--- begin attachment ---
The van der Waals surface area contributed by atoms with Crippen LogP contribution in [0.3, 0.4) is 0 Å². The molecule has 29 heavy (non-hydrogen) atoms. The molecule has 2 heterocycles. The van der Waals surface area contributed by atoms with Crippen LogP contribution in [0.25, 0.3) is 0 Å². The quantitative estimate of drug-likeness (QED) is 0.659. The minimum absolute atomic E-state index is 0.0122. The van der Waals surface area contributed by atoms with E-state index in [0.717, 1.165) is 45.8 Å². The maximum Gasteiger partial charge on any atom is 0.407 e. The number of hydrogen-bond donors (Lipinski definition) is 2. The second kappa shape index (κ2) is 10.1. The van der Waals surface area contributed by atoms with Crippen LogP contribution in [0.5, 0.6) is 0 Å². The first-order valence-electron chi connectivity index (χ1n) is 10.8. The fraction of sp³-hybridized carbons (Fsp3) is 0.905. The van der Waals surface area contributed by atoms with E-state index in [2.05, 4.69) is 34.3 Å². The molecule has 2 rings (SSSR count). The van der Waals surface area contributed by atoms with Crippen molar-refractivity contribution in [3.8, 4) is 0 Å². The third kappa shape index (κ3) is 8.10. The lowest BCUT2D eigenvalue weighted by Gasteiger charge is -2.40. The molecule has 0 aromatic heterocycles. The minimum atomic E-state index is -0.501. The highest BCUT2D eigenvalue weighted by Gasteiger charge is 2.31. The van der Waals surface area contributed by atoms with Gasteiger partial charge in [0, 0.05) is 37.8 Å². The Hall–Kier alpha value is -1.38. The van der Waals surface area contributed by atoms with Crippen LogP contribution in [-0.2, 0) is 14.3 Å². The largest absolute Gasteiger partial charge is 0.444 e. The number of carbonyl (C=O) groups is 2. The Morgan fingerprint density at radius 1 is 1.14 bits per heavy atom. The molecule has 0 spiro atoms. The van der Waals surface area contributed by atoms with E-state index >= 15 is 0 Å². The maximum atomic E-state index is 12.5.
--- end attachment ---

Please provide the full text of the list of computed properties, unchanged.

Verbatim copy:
The van der Waals surface area contributed by atoms with Crippen LogP contribution in [0.3, 0.4) is 0 Å². The molecule has 29 heavy (non-hydrogen) atoms. The molecule has 2 heterocycles. The van der Waals surface area contributed by atoms with Crippen LogP contribution in [0.25, 0.3) is 0 Å². The quantitative estimate of drug-likeness (QED) is 0.659. The minimum absolute atomic E-state index is 0.0122. The van der Waals surface area contributed by atoms with E-state index in [0.717, 1.165) is 45.8 Å². The maximum Gasteiger partial charge on any atom is 0.407 e. The number of hydrogen-bond donors (Lipinski definition) is 2. The second kappa shape index (κ2) is 10.1. The van der Waals surface area contributed by atoms with Crippen LogP contribution in [0.5, 0.6) is 0 Å². The first-order valence-electron chi connectivity index (χ1n) is 10.8. The fraction of sp³-hybridized carbons (Fsp3) is 0.905. The van der Waals surface area contributed by atoms with E-state index in [2.05, 4.69) is 34.3 Å². The molecule has 2 rings (SSSR count). The van der Waals surface area contributed by atoms with Crippen molar-refractivity contribution in [3.8, 4) is 0 Å². The third kappa shape index (κ3) is 8.10. The lowest BCUT2D eigenvalue weighted by Gasteiger charge is -2.40. The molecule has 0 aromatic heterocycles. The minimum atomic E-state index is -0.501. The highest BCUT2D eigenvalue weighted by Gasteiger charge is 2.31. The van der Waals surface area contributed by atoms with Gasteiger partial charge in [0, 0.05) is 37.8 Å². The Hall–Kier alpha value is -1.38. The van der Waals surface area contributed by atoms with Crippen LogP contribution in [-0.2, 0) is 14.3 Å². The largest absolute Gasteiger partial charge is 0.444 e. The number of carbonyl (C=O) groups is 2. The Morgan fingerprint density at radius 1 is 1.14 bits per heavy atom. The molecule has 0 spiro atoms. The van der Waals surface area contributed by atoms with E-state index >= 15 is 0 Å². The maximum atomic E-state index is 12.5.